Welcome to Common Gunsense

I hope this blog will provoke some thoughtful reflection about the issue of guns and gun violence. I am passionate about the issue and would love to change some misperceptions and the culture of gun violence in America by sharing with readers words, photos, videos and clips from articles to promote common sense about gun issues. Many of you will agree with me- some will not. I am only one person but one among many who think it's time to do something about this national problem. The views expressed by me in this blog do not represent any group with which I am associated but are rather my own personal opinions and thoughts.
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Thursday, October 13, 2011

These deserve attention

I haven't written a "stupid and dangerous" column lately because I've been writing about the 2% solution looking for a problem. But some stories just must be talked about. Once again, a law abiding gun owner foolishly thought his gun was not loaded and shot himself in the head. This was both stupid and dangerous. Loaded guns in the home are dangerous. The man is in serious condition after this senseless act of shooting himself in the head. Where is common sense?

Whenever a child shoots another child, it makes the news. This is happening far too often. The latest is this tragic story about an Idaho 2 year old shot by his 3 year old brother. Loaded guns in the home are dangerous. They need to be locked up and kept away from curious children. This family will be suffering for a long long time and the 3 year old will likely never get over this one. Where is common sense?

I just returned from a fund raising lunch sponsored by our local Safe Haven Shelter for women. The chair of the shelter board is our Deputy Police Chief who reminded us of a shooting several months ago in Duluth about which I blogged. It was a man who had robbed a store, stolen a car at gun point, led the police on a chase and rammed it into a house. He ran into the house where the home owner, a young woman, was shot in the scuffle and the man himself was shot to death by police. The man's partner was in the car with him. She had been a shelter resident and now sits in the local jail. My minister was at this event and sat at my table. She had to leave early because she goes to the jail once a week to have a session with the women there. This woman is known to her. Also at my table were several board members of the Domestic Abuse Intervention Programs, our county Sheriff and the now former and retired deputy Police Chief and a few other folks. We all nodded in agreement with the Deputy Chief about the dangers to others in our community when domestic abusers with guns are in homes and on our streets. The Sheriff and I had a conversation about yesterday's senseless shooting of 8 people in the California beauty salon. The room held about 200-300 people. If I had stood up and asked for a show of hands, since I knew many of the folks in the room, every single person in that room would have stood up in support of sensible gun laws.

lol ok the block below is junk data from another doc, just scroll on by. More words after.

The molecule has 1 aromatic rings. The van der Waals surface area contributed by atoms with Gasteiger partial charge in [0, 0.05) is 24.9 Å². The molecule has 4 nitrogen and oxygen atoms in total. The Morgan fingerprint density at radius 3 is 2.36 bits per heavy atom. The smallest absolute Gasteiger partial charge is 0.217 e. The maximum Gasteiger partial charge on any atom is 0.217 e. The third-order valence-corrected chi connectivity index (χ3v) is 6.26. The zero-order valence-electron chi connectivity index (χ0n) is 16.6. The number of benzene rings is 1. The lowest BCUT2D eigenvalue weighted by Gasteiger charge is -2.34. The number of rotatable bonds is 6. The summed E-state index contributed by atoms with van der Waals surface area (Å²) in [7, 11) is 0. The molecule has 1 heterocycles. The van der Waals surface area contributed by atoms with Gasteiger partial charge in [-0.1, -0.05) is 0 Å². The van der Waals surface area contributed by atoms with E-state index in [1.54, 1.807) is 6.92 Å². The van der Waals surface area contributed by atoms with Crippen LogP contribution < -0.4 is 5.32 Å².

During the event, we saw a powerful video about how domestic abuse affects children. There were a lot of watery eyes in the room. We didn't have to say much. The discussion as we left the event and chatted was about yesterday's California shooting, another domestic shooting. Many people were wondering how this country tolerates mass shooting after mass shooting after mass shooting. Too many stupid and dangerous things happen with guns. They are weapons meant to kill. And kill they do. So as we listened to the stories of abused women, and one woman who told her story about her husband threatening to blow his brains out with a gun if she dared to leave him, a House Judiciary Committee heard ridiculous arguments about why this country needs H.R. 822. Here are a few of the comments from committee members as tweeted to me by a friend and my comments about them:
Rep. Gohmert, Republican of Texas claims that DC gun laws violate the second amendment event the Supreme Court rejected the appeal of the Maryland law upholding the DC gun laws just last week. I guess he doesn't believe in Supreme Court decisions.
Rep. Deutch Democrat of Florida notes that Florida is giving guns to misdeamont sex offenders. Is that what reciprocity will look like if this law passes? 
Rep. Franks, Republican of Arizona says misdemeanor sex offenses "vary greatly" & they shouldn't disqualify someone from carrying guns. Really? Is he kidding?
Rep. Conyers, Democrat of Michigan points out the obvious- there is no national data base for gun permit holders. How will law enforcement be able to check on permits? They won't of course. But the gun lobby doesn't concern itself with such details.
Rep. Cohen, Democrat of Tennessee removed himself as a co-sponsor of the bill saying it was repugnant to his view of gun rights. I wonder when he got some common sense?
Rep. Dan Lungren Republican of California says states have "general police powers" under our Constitution. Really? They're trying every angle.
Rep. Quigley, Democrat of Illinois made it clear that H.R. 822 sets the bar @ the "lowest common denominator" in terms of concealed handgun permits. He's right, of course.